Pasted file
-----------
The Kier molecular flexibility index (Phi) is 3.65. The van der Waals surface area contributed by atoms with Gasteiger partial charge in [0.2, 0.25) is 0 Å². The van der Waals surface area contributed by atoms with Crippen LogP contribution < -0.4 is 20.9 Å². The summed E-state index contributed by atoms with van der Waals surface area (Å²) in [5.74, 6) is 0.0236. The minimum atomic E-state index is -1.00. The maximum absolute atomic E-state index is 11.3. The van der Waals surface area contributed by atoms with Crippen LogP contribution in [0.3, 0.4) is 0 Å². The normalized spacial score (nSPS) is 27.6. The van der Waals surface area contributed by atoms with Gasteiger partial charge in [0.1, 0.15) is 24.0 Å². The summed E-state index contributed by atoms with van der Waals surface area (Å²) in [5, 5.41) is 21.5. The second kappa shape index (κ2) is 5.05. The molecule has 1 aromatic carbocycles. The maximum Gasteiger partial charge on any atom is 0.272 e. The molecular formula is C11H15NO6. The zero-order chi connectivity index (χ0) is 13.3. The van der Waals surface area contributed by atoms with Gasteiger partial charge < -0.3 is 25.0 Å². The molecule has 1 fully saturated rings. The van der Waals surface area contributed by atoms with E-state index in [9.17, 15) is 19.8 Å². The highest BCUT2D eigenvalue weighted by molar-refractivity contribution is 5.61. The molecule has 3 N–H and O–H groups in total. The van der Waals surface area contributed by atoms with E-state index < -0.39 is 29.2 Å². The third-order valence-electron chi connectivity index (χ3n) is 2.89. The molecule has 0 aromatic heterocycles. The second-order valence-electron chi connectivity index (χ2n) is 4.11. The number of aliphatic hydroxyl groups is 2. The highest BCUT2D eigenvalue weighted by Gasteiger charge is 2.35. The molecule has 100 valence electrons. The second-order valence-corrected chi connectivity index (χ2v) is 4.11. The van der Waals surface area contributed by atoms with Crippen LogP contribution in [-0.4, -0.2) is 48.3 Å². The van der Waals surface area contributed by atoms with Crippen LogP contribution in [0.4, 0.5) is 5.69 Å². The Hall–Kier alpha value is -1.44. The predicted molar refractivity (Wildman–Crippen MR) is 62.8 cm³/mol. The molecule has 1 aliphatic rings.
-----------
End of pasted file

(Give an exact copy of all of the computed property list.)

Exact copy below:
The Kier molecular flexibility index (Phi) is 3.65. The van der Waals surface area contributed by atoms with Gasteiger partial charge in [0.2, 0.25) is 0 Å². The van der Waals surface area contributed by atoms with Crippen LogP contribution < -0.4 is 20.9 Å². The summed E-state index contributed by atoms with van der Waals surface area (Å²) in [5.74, 6) is 0.0236. The minimum atomic E-state index is -1.00. The maximum absolute atomic E-state index is 11.3. The van der Waals surface area contributed by atoms with Crippen LogP contribution in [0.3, 0.4) is 0 Å². The normalized spacial score (nSPS) is 27.6. The van der Waals surface area contributed by atoms with Gasteiger partial charge in [0.1, 0.15) is 24.0 Å². The summed E-state index contributed by atoms with van der Waals surface area (Å²) in [5, 5.41) is 21.5. The second kappa shape index (κ2) is 5.05. The molecule has 1 aromatic carbocycles. The maximum Gasteiger partial charge on any atom is 0.272 e. The molecular formula is C11H15NO6. The zero-order chi connectivity index (χ0) is 13.3. The van der Waals surface area contributed by atoms with Gasteiger partial charge < -0.3 is 25.0 Å². The molecule has 1 fully saturated rings. The van der Waals surface area contributed by atoms with E-state index in [9.17, 15) is 19.8 Å². The highest BCUT2D eigenvalue weighted by molar-refractivity contribution is 5.61. The molecule has 3 N–H and O–H groups in total. The van der Waals surface area contributed by atoms with E-state index < -0.39 is 29.2 Å². The third-order valence-electron chi connectivity index (χ3n) is 2.89. The molecule has 0 aromatic heterocycles. The second-order valence-electron chi connectivity index (χ2n) is 4.11. The number of aliphatic hydroxyl groups is 2. The highest BCUT2D eigenvalue weighted by Gasteiger charge is 2.35. The molecule has 100 valence electrons. The second-order valence-corrected chi connectivity index (χ2v) is 4.11. The van der Waals surface area contributed by atoms with Crippen LogP contribution in [-0.4, -0.2) is 48.3 Å². The van der Waals surface area contributed by atoms with Crippen LogP contribution in [0.4, 0.5) is 5.69 Å². The Hall–Kier alpha value is -1.44. The predicted molar refractivity (Wildman–Crippen MR) is 62.8 cm³/mol. The molecule has 1 aliphatic rings.